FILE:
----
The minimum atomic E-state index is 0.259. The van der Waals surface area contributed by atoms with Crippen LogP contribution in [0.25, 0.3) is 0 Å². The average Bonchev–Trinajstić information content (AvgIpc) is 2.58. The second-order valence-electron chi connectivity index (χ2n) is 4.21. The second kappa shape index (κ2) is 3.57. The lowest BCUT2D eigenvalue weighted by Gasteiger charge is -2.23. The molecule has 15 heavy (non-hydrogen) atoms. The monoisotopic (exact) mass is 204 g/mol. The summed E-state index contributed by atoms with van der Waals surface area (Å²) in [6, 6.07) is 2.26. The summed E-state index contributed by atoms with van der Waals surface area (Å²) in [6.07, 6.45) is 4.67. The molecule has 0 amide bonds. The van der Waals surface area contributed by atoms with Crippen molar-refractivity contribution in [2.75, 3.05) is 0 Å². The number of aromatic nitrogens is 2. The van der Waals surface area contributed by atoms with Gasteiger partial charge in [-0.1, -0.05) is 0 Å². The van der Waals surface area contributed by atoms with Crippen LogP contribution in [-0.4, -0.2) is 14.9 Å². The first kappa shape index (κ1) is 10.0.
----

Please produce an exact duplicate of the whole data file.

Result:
The minimum atomic E-state index is 0.259. The van der Waals surface area contributed by atoms with Crippen LogP contribution in [0.25, 0.3) is 0 Å². The average Bonchev–Trinajstić information content (AvgIpc) is 2.58. The second-order valence-electron chi connectivity index (χ2n) is 4.21. The second kappa shape index (κ2) is 3.57. The lowest BCUT2D eigenvalue weighted by Gasteiger charge is -2.23. The molecule has 15 heavy (non-hydrogen) atoms. The monoisotopic (exact) mass is 204 g/mol. The summed E-state index contributed by atoms with van der Waals surface area (Å²) in [6, 6.07) is 2.26. The summed E-state index contributed by atoms with van der Waals surface area (Å²) in [6.07, 6.45) is 4.67. The molecule has 0 amide bonds. The van der Waals surface area contributed by atoms with Crippen molar-refractivity contribution in [2.75, 3.05) is 0 Å². The number of aromatic nitrogens is 2. The van der Waals surface area contributed by atoms with Gasteiger partial charge in [-0.1, -0.05) is 0 Å². The van der Waals surface area contributed by atoms with Crippen LogP contribution in [-0.4, -0.2) is 14.9 Å². The first kappa shape index (κ1) is 10.0.